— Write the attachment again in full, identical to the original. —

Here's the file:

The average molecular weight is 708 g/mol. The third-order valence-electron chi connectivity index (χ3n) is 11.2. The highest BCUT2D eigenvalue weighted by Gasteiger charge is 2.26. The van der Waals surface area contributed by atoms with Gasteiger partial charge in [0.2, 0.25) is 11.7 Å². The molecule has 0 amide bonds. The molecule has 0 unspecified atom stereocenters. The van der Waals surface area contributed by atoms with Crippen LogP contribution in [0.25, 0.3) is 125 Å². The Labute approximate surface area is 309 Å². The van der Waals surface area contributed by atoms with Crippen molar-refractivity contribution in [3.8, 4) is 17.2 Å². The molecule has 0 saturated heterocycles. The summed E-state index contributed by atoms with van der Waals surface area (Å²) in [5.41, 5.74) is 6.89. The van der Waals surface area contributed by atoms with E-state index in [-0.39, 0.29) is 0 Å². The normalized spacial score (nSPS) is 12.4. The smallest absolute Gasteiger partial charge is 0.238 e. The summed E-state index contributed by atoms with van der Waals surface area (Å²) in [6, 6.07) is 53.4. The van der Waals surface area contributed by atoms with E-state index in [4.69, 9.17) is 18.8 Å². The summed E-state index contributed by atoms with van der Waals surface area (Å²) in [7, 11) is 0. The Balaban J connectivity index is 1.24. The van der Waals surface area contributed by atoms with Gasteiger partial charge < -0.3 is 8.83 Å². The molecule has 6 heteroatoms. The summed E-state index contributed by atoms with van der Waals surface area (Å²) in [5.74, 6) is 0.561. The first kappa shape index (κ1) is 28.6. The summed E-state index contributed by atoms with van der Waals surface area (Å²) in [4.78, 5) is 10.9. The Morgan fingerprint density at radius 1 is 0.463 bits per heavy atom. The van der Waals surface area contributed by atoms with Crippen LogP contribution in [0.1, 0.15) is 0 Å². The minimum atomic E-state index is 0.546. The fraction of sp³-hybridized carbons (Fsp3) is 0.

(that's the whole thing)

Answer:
The average molecular weight is 708 g/mol. The third-order valence-electron chi connectivity index (χ3n) is 11.2. The highest BCUT2D eigenvalue weighted by Gasteiger charge is 2.26. The van der Waals surface area contributed by atoms with Gasteiger partial charge in [0.2, 0.25) is 11.7 Å². The molecule has 0 amide bonds. The molecule has 0 unspecified atom stereocenters. The van der Waals surface area contributed by atoms with Crippen LogP contribution in [0.25, 0.3) is 125 Å². The Labute approximate surface area is 309 Å². The van der Waals surface area contributed by atoms with Crippen molar-refractivity contribution in [3.8, 4) is 17.2 Å². The molecule has 0 saturated heterocycles. The summed E-state index contributed by atoms with van der Waals surface area (Å²) in [5.41, 5.74) is 6.89. The van der Waals surface area contributed by atoms with E-state index in [-0.39, 0.29) is 0 Å². The normalized spacial score (nSPS) is 12.4. The smallest absolute Gasteiger partial charge is 0.238 e. The summed E-state index contributed by atoms with van der Waals surface area (Å²) in [6, 6.07) is 53.4. The van der Waals surface area contributed by atoms with E-state index in [4.69, 9.17) is 18.8 Å². The summed E-state index contributed by atoms with van der Waals surface area (Å²) in [7, 11) is 0. The Balaban J connectivity index is 1.24. The van der Waals surface area contributed by atoms with Gasteiger partial charge < -0.3 is 8.83 Å². The molecule has 6 heteroatoms. The summed E-state index contributed by atoms with van der Waals surface area (Å²) in [5.74, 6) is 0.561. The first kappa shape index (κ1) is 28.6. The summed E-state index contributed by atoms with van der Waals surface area (Å²) in [4.78, 5) is 10.9. The Morgan fingerprint density at radius 1 is 0.463 bits per heavy atom. The van der Waals surface area contributed by atoms with Crippen LogP contribution in [0.1, 0.15) is 0 Å². The minimum atomic E-state index is 0.546. The fraction of sp³-hybridized carbons (Fsp3) is 0.